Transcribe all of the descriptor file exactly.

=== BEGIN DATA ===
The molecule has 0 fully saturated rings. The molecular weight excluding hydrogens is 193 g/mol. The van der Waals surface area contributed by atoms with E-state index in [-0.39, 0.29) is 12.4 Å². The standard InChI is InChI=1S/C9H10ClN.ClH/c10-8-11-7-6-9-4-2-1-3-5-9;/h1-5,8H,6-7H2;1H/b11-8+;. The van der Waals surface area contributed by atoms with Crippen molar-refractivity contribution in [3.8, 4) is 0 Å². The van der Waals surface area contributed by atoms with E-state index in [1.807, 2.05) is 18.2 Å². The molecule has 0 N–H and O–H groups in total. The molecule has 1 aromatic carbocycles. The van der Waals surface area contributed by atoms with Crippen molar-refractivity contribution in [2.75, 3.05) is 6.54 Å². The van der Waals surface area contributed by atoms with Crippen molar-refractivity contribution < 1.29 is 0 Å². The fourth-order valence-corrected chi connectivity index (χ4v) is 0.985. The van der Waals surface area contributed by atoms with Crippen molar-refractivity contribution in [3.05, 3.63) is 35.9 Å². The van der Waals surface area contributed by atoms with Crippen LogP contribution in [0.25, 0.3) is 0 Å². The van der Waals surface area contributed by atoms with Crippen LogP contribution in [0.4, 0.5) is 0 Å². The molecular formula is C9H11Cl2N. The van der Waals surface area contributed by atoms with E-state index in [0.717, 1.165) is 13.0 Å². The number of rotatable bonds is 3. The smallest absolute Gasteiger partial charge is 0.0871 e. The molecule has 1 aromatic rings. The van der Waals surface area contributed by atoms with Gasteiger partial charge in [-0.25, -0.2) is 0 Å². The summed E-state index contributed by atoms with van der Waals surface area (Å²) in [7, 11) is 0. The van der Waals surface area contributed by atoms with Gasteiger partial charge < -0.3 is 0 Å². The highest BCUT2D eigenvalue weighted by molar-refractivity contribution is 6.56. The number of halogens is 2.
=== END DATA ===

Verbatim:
The molecule has 0 fully saturated rings. The molecular weight excluding hydrogens is 193 g/mol. The van der Waals surface area contributed by atoms with E-state index in [-0.39, 0.29) is 12.4 Å². The standard InChI is InChI=1S/C9H10ClN.ClH/c10-8-11-7-6-9-4-2-1-3-5-9;/h1-5,8H,6-7H2;1H/b11-8+;. The van der Waals surface area contributed by atoms with Crippen molar-refractivity contribution in [3.8, 4) is 0 Å². The van der Waals surface area contributed by atoms with E-state index in [1.807, 2.05) is 18.2 Å². The molecule has 0 N–H and O–H groups in total. The molecule has 1 aromatic carbocycles. The van der Waals surface area contributed by atoms with Crippen molar-refractivity contribution in [2.75, 3.05) is 6.54 Å². The van der Waals surface area contributed by atoms with Crippen molar-refractivity contribution < 1.29 is 0 Å². The fourth-order valence-corrected chi connectivity index (χ4v) is 0.985. The van der Waals surface area contributed by atoms with Crippen molar-refractivity contribution in [3.05, 3.63) is 35.9 Å². The van der Waals surface area contributed by atoms with Crippen LogP contribution in [0.25, 0.3) is 0 Å². The van der Waals surface area contributed by atoms with Crippen LogP contribution in [0.4, 0.5) is 0 Å². The molecular formula is C9H11Cl2N. The van der Waals surface area contributed by atoms with E-state index in [0.717, 1.165) is 13.0 Å². The number of rotatable bonds is 3. The smallest absolute Gasteiger partial charge is 0.0871 e. The molecule has 1 aromatic rings. The van der Waals surface area contributed by atoms with Gasteiger partial charge in [-0.25, -0.2) is 0 Å². The summed E-state index contributed by atoms with van der Waals surface area (Å²) in [7, 11) is 0. The van der Waals surface area contributed by atoms with Gasteiger partial charge < -0.3 is 0 Å². The highest BCUT2D eigenvalue weighted by molar-refractivity contribution is 6.56. The number of halogens is 2.